Saturday, April 17, 2010

mommy frenemies

Do you ever feel like you're in competition with your mommy friends?

I don't ask this question because of any specific trigger, I just ask because it is so interesting to watch other moms at the playground. It's inevitable that the woman next to you will try to throw in how early her child walked, or how many sight words they know, or how they can paint like Picasso. I wonder why we as women and mothers feel the need to make our children the "best." When is how they really are good enough?

The conversation doesn't just center around kids though...how much your husband helps at home, how much weight you lost, where you live....we feel the need to qualify our own attributes to each other. It's like a mini-mom pecking order where everyone's got to be on top.

I frequently tell people the boys have special needs, or aren't potty trained at 3 years, 2 months. They appear horrified. I'm not sure why. Is it because they'd have to admit the things their own children didn't do "first" or is it because they don't know what to make of someone who doesn't need to be at the top.

Don't get me wrong, I am not immune. Sometimes I want to say something so fabulous about my children that it quiets all the other moms. I am proud of my kids and I like to talk about them as much as the next person. But why must we as women and mothers feel like we're in constant competition with each other? Stay at home versus working moms. Formula versus breastfed. Life is hard enough managing the day to day without the added stress.

It's time we as women stop competing and start supporting.

14 comments:

ThePreemie Experiment said...

I still will never forget the first time I encountered "competition" in the preemie world... to the tune of... "well my preemie was earlier than yours!" Seriously people? Is that an award you really want?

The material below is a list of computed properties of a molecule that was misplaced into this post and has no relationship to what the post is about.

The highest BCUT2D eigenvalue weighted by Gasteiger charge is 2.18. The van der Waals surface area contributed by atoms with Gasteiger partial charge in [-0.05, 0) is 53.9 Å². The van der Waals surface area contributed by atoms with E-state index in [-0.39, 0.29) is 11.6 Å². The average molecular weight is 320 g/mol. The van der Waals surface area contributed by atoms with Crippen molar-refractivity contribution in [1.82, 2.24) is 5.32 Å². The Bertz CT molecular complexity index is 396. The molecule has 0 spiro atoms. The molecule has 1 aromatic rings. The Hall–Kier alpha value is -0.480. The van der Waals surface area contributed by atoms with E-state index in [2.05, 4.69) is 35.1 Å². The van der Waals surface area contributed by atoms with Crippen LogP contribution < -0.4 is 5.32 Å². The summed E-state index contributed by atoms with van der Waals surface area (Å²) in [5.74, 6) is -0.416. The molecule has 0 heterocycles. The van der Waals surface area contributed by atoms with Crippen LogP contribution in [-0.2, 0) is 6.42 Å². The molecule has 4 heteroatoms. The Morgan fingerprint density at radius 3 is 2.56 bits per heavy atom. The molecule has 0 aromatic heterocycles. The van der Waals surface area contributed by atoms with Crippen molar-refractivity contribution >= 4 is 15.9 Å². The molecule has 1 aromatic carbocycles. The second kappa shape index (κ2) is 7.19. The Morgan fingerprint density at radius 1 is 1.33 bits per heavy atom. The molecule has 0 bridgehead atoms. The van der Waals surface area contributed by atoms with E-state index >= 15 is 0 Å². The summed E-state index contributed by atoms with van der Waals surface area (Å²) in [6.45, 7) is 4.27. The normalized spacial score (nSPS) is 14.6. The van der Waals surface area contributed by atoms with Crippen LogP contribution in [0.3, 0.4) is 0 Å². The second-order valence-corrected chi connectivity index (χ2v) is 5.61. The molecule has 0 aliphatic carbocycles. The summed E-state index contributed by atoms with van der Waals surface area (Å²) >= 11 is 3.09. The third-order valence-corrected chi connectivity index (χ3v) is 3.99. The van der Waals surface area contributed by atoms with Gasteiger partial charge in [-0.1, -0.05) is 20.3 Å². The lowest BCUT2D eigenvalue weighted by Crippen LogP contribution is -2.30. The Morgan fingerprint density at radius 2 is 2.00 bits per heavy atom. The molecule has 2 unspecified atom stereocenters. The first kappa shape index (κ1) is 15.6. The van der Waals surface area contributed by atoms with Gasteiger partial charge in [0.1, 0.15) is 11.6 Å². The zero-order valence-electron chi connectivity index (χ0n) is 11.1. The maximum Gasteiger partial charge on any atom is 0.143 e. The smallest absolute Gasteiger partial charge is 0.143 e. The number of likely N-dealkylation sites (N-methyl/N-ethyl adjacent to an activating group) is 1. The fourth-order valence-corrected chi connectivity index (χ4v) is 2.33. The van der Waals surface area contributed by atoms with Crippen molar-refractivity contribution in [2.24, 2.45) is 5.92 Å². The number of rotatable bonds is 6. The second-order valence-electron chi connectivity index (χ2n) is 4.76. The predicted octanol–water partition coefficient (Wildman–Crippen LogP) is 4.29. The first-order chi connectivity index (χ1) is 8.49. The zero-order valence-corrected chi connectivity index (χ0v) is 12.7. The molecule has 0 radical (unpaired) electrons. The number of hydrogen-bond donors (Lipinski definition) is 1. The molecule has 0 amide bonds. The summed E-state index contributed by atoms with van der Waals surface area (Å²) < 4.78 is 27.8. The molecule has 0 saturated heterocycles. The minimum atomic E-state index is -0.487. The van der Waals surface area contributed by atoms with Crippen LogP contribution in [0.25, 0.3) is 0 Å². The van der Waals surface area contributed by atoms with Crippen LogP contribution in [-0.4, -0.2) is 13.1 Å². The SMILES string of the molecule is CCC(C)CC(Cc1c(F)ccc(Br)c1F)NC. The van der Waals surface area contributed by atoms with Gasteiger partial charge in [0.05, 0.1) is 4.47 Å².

Fortunately I've always had the children that act up so loudly that no one wants their child to be in competition with mine. LOL

Great post!

Allison said...

Ugh. Yes. I've gotten into the "I have it harder than you do" "competition" (if that's what you want to call it) with some ladies on a message board I'm a part of. They're all SAHMs. All I wanted was to vent about having to work and they got all outspoken about how hard they have it. I wasn't saying that it isn't hard to be a SAHM--please just recognize that it is hard being a working mom, too. Being a mom is difficult enough without having to compete.

I hope people don't feel like I'm trying to compete when I talk about what E is doing. She got mobile pretty early and it's just a fact of our life--not ever trying to brag about it or anything. I always try to watch myself b/c there's no need to try to make the mommy next to you feel bad about what their kid is or isn't doing...that's just not productive. We should all be proud of who our kids are, no matter what that means.

The Lesters said...

I think it is not just a woman thing either. I think men also do this to some degree, usually over different stuff. I guess it is human to want to be the best.

I'll admit I have been guilty of doing this very thing sometimes. I'm learning to stop and think before I speak.

The Parsons Family said...